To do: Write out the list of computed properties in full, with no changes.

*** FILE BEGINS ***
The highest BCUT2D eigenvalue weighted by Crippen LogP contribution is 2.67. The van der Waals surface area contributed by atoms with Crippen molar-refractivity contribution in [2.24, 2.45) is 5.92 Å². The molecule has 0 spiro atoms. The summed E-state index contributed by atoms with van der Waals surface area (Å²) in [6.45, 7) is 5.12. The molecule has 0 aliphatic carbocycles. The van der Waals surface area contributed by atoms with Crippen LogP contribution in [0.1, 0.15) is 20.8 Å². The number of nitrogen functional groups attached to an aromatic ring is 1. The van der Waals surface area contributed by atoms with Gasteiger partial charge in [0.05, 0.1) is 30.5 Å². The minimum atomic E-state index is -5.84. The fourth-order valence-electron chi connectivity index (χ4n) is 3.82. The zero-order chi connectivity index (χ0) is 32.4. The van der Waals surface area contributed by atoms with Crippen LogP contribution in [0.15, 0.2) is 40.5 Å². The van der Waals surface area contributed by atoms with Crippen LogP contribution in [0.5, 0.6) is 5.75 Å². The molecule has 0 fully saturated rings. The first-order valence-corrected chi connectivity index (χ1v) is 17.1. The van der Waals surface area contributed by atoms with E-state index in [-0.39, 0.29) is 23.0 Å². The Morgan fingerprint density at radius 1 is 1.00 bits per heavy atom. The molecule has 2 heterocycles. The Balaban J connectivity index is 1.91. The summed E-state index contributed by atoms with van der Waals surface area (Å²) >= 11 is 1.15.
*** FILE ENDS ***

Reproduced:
The highest BCUT2D eigenvalue weighted by Crippen LogP contribution is 2.67. The van der Waals surface area contributed by atoms with Crippen molar-refractivity contribution in [2.24, 2.45) is 5.92 Å². The molecule has 0 spiro atoms. The summed E-state index contributed by atoms with van der Waals surface area (Å²) in [6.45, 7) is 5.12. The molecule has 0 aliphatic carbocycles. The van der Waals surface area contributed by atoms with Crippen LogP contribution in [0.1, 0.15) is 20.8 Å². The number of nitrogen functional groups attached to an aromatic ring is 1. The van der Waals surface area contributed by atoms with Gasteiger partial charge in [0.05, 0.1) is 30.5 Å². The minimum atomic E-state index is -5.84. The fourth-order valence-electron chi connectivity index (χ4n) is 3.82. The zero-order chi connectivity index (χ0) is 32.4. The van der Waals surface area contributed by atoms with Crippen LogP contribution in [0.15, 0.2) is 40.5 Å². The van der Waals surface area contributed by atoms with Crippen LogP contribution in [0.5, 0.6) is 5.75 Å². The molecule has 0 fully saturated rings. The first-order valence-corrected chi connectivity index (χ1v) is 17.1. The van der Waals surface area contributed by atoms with E-state index in [-0.39, 0.29) is 23.0 Å². The Morgan fingerprint density at radius 1 is 1.00 bits per heavy atom. The molecule has 2 heterocycles. The Balaban J connectivity index is 1.91. The summed E-state index contributed by atoms with van der Waals surface area (Å²) >= 11 is 1.15.